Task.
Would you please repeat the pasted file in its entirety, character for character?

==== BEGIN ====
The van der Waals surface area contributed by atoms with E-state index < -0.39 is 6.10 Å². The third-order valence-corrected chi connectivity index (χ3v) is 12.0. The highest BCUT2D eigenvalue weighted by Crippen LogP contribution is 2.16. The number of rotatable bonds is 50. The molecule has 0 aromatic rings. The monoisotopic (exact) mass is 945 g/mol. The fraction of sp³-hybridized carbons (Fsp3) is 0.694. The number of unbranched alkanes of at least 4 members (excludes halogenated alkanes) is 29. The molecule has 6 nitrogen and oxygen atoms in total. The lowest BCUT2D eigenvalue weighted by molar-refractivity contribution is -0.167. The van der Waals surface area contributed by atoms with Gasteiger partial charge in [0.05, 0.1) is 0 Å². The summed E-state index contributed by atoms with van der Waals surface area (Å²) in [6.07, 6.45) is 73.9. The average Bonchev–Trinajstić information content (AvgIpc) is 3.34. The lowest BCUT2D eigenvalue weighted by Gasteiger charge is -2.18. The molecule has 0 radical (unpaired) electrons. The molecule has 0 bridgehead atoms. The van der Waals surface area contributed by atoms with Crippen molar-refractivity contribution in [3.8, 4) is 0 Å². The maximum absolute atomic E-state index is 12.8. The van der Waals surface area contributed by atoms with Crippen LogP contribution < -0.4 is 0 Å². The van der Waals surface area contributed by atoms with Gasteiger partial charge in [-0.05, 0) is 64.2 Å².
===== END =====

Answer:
The van der Waals surface area contributed by atoms with E-state index < -0.39 is 6.10 Å². The third-order valence-corrected chi connectivity index (χ3v) is 12.0. The highest BCUT2D eigenvalue weighted by Crippen LogP contribution is 2.16. The number of rotatable bonds is 50. The molecule has 0 aromatic rings. The monoisotopic (exact) mass is 945 g/mol. The fraction of sp³-hybridized carbons (Fsp3) is 0.694. The number of unbranched alkanes of at least 4 members (excludes halogenated alkanes) is 29. The molecule has 6 nitrogen and oxygen atoms in total. The lowest BCUT2D eigenvalue weighted by molar-refractivity contribution is -0.167. The van der Waals surface area contributed by atoms with Gasteiger partial charge in [0.05, 0.1) is 0 Å². The summed E-state index contributed by atoms with van der Waals surface area (Å²) in [6.07, 6.45) is 73.9. The average Bonchev–Trinajstić information content (AvgIpc) is 3.34. The lowest BCUT2D eigenvalue weighted by Gasteiger charge is -2.18. The molecule has 0 radical (unpaired) electrons. The molecule has 0 bridgehead atoms. The van der Waals surface area contributed by atoms with Crippen molar-refractivity contribution in [3.8, 4) is 0 Å². The maximum absolute atomic E-state index is 12.8. The van der Waals surface area contributed by atoms with Crippen LogP contribution < -0.4 is 0 Å². The van der Waals surface area contributed by atoms with Gasteiger partial charge in [-0.05, 0) is 64.2 Å².